On Friday, the 2010 World Series of Poker will officially begin. This weekend, Annette Obrestad will likely play in her first WSOP event in Las Vegas. In the WSOP’s 41-year history, there hasn’t been a level of anticipation quite like this one for a 21-year-old’s debut. Expectations are high, and all eyes will be fixed on Obrestad to see what she can do in her first Vegas Series .The Norwegian pro, who is most famous for her stunning victory as an 18-year-old in the World Series of Poker Europe main event in 2007, admits she doesn’t really know how to prepare for the next seven weeks.“I really don’t know what to expect, because I’ve never played it before,” said Obrestad on a media conference call for the WSOP earlier this month, where she was welcomed along with reigning WSOP champ Joe Cada as one of the call’s featured guests. “I’m not going to have a set schedule. We’ll just see what happens. I hope to play as many tournaments as possible, and hopefully do good in a few.”Obrestad has quickly become one of the game’s young superstars. In addition to her WSOPE win, which netted her over $2 million, her online accolades have drawn the poker community’s attention. She started playing at the age of 15, as her well-known “Annette_15” handle attests, just playing freerolls for entertainment.“I never thought I was going to be winning money when I started playing,” said Obrestad. “I thought it was just going to be for fun. I never deposited, and it just kind of happened that way.”Without ever depositing, Obrestad cashed in a few freerolls and built a bankroll from scratch. Within a few years, she found herself with a few hundred thousand dollars to her name. But even more noteworthy than the money she was winning was what she was winning — and how she was winning it.Winning a $4.40 180-person sit-and-go on PokerStars is hardly something a poker player puts on her or his resume, but Obrestad’s win in such a tourney became the stuff of folklore because she did it after taping a piece of paper over her hole cards on her computer screen so that she couldn’t see what she had (she does admit looking exactly once, when someone pushed all in on her, because she wanted to see if she had a draw and the appropriate odds to call). She said she played the tournament to show “just how important it is to play position and to pay attention to the players at the table.”Besides that novelty win, she’s also notched several wins for five-figure and six-figure scores at Full Tilt, PokerStars, Betfair, and the Cereus Network.She was an official pro at Betfair, a site that doesn’t allow American players, but she switched over to Full Tilt earlier this month on a decision based on practicality. (Since Betfair didn’t cater to the U.S. market, it made no sense for them to buy her into U.S. tournaments, she explained.)But Obrestad has been even more impressive in the live arena. Besides her historic WSOPE win, which remains the biggest single poker payday for any female poker player, Obrestad has put together an impressive string of results overseas.Less than two months after her $2 million score, she finished as the runner-up in EPT Dublin for an additional $416,920. In 2009, she made a deep run in the EPT Grand Final before eventually busting in 13th place for $100,100.This year, she’s already off to a great start. In 2010, she has final-tabled the Aussie Millions main event for $156,155, won a PLO Aussie Millions side event for $36,918, and cashed in the 2010 NBC Heads-up Championship .Obrestad’s rapid rise to poker stardom is due in large part to her results, but of course it doesn’t hurt that she burst onto the poker scene as a teenage girl — a severe break from most stereotypes of poker players. She acknowledges that she played off gender perception to accomplish some of her success.“When I first started playing live tournaments, I could get away with so much because I was a girl and people didn’t know who I was,” said Obrestad, who admits things have changed a bit since she’s been featured on TV so much. “Now people see me on TV and they know I’m an aggressive player, so I get called down a lot lighter.”Obrestad hasn’t been the only woman who has been impressive on the tournament trail lately. Liv Boeree scored a major title when she won EPT San Remo last month for €1.25 million, beating out the largest European-based field in the tour’s history. Vanessa Selbst took down the NAPT Mohegan Sun main event on ESPN2 for $750,000 in April, and Annie Duke won the NBC Heads-up Championship for $500,000 in March.All three of those women will be watched closely this summer to see if they can take down a WSOP bracelet. Selbst was the last woman to win a bracelet in an open event for her 2008 PLO win; no female poker player has ever won an open no-limit hold’em event in the WSOP’s history.Obrestad clearly hopes to change that. She says she’s going to try to play as many of the small no-limit hold’em events as she can, in addition to the PLO events and perhaps some of the smaller stud events. She says she’ll likely skip out on the big H.O.R.S.E. or eight-game events, because she doesn’t have as much faith in her mixed-games skills.The Norwegian pro isn’t making any big predictions or promises as she is poised to begin her first Series , saying the goal is to just play her best. But many eyes will be focused on her, watching and waiting for her next big result.For all the news and information on the 2010 World Series of Poker, check out Card Player’s 2010 WSOP Landing Page .Play against Obrestad today online on Full Tilt Poker .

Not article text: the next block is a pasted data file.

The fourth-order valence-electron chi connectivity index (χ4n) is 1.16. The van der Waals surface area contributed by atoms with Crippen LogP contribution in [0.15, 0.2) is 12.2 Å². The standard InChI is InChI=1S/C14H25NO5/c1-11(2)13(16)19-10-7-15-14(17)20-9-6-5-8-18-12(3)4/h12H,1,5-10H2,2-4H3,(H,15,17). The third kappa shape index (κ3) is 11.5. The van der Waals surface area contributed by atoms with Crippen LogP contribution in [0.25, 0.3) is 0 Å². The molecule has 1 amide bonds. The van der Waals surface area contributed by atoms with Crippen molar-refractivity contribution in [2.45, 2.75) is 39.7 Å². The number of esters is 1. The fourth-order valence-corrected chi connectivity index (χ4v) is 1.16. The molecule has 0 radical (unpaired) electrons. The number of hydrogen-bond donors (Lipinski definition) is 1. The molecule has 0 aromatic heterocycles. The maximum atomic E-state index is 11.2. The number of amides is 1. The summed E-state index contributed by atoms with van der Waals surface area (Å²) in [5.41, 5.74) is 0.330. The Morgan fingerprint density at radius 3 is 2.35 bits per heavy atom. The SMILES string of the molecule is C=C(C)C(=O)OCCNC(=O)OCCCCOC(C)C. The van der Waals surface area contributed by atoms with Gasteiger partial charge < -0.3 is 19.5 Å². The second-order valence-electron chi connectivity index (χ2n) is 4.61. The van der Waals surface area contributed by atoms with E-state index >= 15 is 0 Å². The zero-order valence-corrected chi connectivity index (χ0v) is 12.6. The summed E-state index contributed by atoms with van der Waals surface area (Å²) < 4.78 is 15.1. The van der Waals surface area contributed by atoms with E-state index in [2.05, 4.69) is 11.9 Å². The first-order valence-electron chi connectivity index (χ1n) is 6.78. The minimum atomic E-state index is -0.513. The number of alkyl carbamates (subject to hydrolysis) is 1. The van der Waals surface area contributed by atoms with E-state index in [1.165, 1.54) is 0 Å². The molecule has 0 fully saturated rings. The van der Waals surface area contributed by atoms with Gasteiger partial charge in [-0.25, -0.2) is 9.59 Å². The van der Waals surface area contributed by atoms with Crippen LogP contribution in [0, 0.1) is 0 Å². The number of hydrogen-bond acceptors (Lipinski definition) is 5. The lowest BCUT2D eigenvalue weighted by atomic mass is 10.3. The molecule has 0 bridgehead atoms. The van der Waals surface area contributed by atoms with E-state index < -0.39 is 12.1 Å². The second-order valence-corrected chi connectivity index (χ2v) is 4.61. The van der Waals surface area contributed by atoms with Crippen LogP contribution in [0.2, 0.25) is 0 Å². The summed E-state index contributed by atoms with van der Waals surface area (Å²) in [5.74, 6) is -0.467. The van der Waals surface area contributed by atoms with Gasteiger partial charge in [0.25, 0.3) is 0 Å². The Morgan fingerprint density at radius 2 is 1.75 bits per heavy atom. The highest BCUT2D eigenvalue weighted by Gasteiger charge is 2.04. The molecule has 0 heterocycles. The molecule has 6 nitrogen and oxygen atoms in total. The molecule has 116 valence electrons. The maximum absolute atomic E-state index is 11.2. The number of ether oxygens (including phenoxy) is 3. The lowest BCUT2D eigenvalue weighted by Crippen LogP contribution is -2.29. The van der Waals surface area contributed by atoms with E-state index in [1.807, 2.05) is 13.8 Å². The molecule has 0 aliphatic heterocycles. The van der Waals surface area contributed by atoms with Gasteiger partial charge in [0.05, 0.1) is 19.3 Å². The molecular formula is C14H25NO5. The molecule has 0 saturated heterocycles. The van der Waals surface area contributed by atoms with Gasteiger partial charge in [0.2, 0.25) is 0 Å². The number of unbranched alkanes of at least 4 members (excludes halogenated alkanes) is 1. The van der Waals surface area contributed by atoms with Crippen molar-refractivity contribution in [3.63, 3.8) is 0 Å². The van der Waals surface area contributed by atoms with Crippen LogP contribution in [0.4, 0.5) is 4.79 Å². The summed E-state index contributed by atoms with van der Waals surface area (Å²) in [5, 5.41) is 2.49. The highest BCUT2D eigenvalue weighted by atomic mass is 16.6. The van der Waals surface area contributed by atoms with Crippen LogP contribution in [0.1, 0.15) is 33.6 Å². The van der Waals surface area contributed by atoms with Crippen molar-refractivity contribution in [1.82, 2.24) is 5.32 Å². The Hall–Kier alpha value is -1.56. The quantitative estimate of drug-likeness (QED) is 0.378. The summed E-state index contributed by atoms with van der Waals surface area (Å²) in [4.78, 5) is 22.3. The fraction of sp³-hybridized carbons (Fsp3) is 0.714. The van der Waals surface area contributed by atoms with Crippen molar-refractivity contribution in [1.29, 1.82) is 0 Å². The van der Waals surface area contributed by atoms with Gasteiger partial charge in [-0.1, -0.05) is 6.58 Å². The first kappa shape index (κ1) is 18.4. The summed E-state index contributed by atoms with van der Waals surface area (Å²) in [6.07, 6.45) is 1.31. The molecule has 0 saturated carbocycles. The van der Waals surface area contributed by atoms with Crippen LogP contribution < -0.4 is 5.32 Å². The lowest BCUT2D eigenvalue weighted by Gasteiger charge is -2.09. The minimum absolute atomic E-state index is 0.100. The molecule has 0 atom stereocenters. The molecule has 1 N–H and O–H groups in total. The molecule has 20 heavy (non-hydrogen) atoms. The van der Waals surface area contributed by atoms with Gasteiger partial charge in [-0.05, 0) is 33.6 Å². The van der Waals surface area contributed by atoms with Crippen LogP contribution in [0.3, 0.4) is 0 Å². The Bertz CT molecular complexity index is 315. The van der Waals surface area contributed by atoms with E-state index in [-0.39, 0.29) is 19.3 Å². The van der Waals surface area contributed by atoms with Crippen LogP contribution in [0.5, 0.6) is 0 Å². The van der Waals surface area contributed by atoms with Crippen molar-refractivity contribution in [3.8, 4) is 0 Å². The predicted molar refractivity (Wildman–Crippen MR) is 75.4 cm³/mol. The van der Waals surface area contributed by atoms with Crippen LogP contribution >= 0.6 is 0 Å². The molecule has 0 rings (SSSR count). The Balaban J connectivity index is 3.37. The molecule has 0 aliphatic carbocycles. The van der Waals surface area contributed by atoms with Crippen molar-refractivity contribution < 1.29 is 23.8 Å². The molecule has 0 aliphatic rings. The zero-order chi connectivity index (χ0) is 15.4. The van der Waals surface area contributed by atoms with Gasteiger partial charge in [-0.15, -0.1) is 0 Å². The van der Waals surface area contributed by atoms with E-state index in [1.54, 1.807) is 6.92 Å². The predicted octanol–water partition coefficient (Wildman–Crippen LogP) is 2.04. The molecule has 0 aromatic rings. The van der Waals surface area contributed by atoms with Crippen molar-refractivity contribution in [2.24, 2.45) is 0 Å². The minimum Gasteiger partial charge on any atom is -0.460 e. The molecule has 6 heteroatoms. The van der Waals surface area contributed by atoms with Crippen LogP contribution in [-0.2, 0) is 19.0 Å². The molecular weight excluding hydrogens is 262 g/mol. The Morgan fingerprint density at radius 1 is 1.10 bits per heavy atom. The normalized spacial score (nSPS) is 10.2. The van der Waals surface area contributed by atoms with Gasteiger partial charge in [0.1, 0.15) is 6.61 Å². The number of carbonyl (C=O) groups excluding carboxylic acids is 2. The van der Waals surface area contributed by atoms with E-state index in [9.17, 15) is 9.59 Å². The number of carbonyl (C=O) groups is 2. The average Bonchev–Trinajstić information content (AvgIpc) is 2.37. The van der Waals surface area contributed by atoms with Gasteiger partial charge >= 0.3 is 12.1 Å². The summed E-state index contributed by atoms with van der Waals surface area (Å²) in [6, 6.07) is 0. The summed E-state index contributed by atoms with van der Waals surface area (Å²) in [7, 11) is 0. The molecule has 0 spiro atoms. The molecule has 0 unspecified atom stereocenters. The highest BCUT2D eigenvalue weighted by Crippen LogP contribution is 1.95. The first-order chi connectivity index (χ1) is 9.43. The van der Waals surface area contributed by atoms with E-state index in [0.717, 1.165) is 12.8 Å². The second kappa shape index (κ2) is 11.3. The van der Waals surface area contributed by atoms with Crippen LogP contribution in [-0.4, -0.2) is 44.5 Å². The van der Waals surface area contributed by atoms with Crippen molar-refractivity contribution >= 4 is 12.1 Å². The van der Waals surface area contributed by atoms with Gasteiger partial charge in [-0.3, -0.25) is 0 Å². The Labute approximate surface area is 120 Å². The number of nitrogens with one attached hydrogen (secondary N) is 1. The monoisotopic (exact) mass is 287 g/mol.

write a review (Latest News About Casino, Poker, Baccarat in Philippines)